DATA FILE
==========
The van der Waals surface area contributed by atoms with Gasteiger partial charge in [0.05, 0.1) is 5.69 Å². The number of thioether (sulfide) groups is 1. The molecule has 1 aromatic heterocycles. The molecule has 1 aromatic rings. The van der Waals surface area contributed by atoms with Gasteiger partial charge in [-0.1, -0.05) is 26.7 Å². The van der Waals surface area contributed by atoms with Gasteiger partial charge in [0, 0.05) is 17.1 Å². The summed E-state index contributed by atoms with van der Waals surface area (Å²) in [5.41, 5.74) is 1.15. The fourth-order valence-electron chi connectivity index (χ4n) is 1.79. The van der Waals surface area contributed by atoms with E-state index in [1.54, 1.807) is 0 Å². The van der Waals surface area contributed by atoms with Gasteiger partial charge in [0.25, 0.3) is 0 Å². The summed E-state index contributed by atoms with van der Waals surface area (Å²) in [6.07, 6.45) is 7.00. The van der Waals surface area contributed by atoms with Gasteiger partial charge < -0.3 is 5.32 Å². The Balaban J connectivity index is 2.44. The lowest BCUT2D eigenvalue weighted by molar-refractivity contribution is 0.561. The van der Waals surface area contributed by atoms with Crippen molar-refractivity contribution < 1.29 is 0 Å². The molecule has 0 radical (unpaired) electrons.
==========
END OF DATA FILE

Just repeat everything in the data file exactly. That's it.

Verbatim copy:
The van der Waals surface area contributed by atoms with Gasteiger partial charge in [0.05, 0.1) is 5.69 Å². The number of thioether (sulfide) groups is 1. The molecule has 1 aromatic heterocycles. The molecule has 1 aromatic rings. The van der Waals surface area contributed by atoms with Gasteiger partial charge in [-0.1, -0.05) is 26.7 Å². The van der Waals surface area contributed by atoms with Gasteiger partial charge in [0, 0.05) is 17.1 Å². The summed E-state index contributed by atoms with van der Waals surface area (Å²) in [5.41, 5.74) is 1.15. The fourth-order valence-electron chi connectivity index (χ4n) is 1.79. The van der Waals surface area contributed by atoms with E-state index in [1.54, 1.807) is 0 Å². The van der Waals surface area contributed by atoms with Gasteiger partial charge in [0.25, 0.3) is 0 Å². The summed E-state index contributed by atoms with van der Waals surface area (Å²) in [6.07, 6.45) is 7.00. The van der Waals surface area contributed by atoms with Gasteiger partial charge < -0.3 is 5.32 Å². The Balaban J connectivity index is 2.44. The lowest BCUT2D eigenvalue weighted by molar-refractivity contribution is 0.561. The van der Waals surface area contributed by atoms with Crippen molar-refractivity contribution < 1.29 is 0 Å². The molecule has 0 radical (unpaired) electrons.